Members of the United Nations Security Council deliberated Wednesday whether the 15-member panel should take up the report on Zimbabwe’s destructive slum clearance program prepared by special envoy Anna Tibaijuka. China and other members objected, but Britain mustered enough support under a special rule to bring Mrs. Tibaijuka before the Security Council to brief it on her findings.
However, U.N. sources said the Zimbabwe question had not formally gone on the Security Council agenda, and the elite panel was not seized of the matter.
Meanwhile, a spokesman for the U.N. secretary general declined to comment in any detail on a report by the state-controlled Herald newspaper which quoted the president of Zimbabwe, Robert Mugabe, as saying that Mrs. Tibaijuka had been pressured to deliver a negative report on Harare’s home demolition drive.
The Herald quoted remarks by Mr. Mugabe in a speech delivered in Beijing. Mr. Mugabe said Mrs. Tibaijuka had confided in him that “certain people had been planted in her assessment team to ensure that the report was damning.” His counterattack was supported by remarks on similar lines by five ministers.
VOA’s U.N. correspondent, Peter Heinlein, asked spokesman Stephen Dujarric of the secretary general’s office for comment on the Herald report.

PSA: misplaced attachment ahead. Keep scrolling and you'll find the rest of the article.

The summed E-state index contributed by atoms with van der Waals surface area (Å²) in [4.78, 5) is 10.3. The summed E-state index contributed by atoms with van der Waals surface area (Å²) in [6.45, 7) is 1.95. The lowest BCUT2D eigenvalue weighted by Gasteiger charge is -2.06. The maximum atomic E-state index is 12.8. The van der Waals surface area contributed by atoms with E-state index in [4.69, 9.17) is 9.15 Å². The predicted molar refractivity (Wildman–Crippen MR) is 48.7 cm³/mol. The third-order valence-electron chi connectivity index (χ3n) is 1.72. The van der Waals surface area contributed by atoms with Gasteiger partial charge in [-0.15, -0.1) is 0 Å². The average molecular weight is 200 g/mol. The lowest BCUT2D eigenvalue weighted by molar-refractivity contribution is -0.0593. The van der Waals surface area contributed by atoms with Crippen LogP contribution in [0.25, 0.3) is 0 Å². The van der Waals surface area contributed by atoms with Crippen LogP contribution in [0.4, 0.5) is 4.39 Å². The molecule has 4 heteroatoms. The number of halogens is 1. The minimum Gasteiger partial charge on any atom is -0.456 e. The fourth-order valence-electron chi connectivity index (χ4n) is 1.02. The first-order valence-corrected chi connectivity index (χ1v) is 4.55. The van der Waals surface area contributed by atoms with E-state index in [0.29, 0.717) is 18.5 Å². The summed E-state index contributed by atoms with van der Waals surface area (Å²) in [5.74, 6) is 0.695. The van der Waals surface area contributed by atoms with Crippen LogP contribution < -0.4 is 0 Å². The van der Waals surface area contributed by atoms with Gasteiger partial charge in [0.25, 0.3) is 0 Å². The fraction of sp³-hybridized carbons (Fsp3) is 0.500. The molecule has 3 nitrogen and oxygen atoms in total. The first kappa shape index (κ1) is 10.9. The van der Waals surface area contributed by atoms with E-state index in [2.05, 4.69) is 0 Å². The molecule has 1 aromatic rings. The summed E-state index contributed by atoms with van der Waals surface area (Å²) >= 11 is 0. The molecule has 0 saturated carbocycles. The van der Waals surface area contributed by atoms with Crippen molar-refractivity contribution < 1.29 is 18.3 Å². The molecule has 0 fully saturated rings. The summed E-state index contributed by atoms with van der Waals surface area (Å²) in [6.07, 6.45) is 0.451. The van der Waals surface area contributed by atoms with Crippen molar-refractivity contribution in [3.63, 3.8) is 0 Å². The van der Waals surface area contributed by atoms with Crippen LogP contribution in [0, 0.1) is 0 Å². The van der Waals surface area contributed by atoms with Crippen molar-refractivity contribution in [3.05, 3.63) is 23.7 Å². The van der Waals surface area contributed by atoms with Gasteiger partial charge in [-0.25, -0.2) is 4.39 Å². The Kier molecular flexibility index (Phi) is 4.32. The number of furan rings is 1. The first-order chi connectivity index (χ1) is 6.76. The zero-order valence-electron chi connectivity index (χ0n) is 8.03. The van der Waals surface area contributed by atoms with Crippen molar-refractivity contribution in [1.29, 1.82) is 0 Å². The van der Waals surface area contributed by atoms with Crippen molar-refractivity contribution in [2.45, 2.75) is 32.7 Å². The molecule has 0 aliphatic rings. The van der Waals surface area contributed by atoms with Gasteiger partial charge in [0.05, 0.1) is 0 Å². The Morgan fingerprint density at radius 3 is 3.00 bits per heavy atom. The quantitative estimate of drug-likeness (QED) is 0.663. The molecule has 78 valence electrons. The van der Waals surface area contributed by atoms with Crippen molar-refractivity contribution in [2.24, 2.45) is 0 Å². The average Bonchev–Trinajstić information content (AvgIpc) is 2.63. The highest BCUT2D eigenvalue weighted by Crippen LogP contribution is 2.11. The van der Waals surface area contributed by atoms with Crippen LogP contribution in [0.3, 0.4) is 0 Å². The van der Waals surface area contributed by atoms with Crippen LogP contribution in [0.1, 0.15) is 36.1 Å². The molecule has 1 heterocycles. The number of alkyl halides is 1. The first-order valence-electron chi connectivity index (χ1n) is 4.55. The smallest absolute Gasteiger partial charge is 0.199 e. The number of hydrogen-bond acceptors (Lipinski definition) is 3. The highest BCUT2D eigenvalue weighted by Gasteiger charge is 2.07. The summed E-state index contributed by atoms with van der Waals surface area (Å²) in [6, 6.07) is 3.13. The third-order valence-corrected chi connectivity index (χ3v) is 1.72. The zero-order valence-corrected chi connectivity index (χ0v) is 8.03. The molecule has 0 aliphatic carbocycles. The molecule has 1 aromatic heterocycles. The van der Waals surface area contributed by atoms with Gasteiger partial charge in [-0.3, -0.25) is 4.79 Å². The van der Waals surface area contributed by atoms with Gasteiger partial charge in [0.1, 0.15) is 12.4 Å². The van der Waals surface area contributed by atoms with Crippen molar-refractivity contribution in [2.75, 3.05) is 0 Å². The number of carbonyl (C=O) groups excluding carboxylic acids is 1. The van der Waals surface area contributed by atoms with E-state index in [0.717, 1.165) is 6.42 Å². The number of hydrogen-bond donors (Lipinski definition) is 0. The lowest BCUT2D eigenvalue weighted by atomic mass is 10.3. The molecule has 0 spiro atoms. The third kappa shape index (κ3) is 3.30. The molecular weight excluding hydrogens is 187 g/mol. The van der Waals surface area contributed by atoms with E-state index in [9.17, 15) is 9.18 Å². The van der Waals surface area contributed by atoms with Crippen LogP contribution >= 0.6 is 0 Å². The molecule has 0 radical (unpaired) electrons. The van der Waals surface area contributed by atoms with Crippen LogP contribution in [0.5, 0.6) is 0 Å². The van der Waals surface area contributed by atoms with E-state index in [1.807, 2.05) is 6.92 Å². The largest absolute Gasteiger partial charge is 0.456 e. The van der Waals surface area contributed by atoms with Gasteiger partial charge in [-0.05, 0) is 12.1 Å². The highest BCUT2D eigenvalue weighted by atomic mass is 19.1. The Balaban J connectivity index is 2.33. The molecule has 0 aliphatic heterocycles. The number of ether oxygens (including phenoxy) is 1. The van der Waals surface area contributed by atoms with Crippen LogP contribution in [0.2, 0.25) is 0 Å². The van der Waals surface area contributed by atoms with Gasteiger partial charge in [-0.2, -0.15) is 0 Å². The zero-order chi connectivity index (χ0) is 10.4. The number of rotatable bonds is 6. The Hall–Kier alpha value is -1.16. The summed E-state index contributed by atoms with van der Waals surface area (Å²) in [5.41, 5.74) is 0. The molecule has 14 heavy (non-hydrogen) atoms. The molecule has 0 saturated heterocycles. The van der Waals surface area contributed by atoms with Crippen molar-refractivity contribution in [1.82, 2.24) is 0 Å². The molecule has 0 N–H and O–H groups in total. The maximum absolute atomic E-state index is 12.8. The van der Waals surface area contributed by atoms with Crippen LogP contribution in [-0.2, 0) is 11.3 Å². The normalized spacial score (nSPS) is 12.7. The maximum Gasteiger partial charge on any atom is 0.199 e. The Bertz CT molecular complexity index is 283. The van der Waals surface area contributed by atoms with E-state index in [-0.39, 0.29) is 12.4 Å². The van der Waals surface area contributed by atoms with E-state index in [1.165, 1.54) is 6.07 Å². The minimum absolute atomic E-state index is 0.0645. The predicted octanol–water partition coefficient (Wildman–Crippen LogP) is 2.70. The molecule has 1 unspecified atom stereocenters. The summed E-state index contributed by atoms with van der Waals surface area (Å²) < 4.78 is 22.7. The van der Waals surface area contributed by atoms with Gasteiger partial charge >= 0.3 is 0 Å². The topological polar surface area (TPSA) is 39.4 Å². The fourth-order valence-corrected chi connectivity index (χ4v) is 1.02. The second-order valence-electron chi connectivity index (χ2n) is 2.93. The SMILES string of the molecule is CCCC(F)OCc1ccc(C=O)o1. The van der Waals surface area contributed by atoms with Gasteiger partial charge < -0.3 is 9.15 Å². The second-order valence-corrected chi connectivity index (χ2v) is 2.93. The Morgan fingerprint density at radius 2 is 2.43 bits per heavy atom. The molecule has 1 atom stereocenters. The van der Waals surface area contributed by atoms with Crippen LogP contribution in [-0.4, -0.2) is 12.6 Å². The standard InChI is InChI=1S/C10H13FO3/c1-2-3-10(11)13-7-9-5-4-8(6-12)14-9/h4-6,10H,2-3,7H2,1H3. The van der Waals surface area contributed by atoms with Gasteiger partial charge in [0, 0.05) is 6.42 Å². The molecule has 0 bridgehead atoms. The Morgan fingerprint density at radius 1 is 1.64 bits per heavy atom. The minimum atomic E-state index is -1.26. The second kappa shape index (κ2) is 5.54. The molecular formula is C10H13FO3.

For additional perspective on the counter-offensive that President Mugabe and his administration seem to be pursuing, reporter Blessing Zulu of VOA’s Studio 7 for Zimbabwe spoke with Princeton Lyman, director of African policy studies at the Council on Foreign Relations in New York.
Mr. Lyman is a U.S. ambassador to South Africa and Nigeria, and has served as an assistant secretary of state for international organization affairs.
Elsewhere, Zimbabwean opposition leader Morgan Tsvangirai is asking the U.N. to launch an investigation into human rights violations in the country in addition to the report by Mrs. Tibaijuka, which focused on the humanitarian repercussions of Operation Murambatsvina (Shona for “Drive Out Rubbish”).
Reporter Patience Rusere of VOA’s Studio 7 for Zimbabwe caught up with Mr. Tsvangirai to ask him why he has described Zimbabwe as a “criminal state.”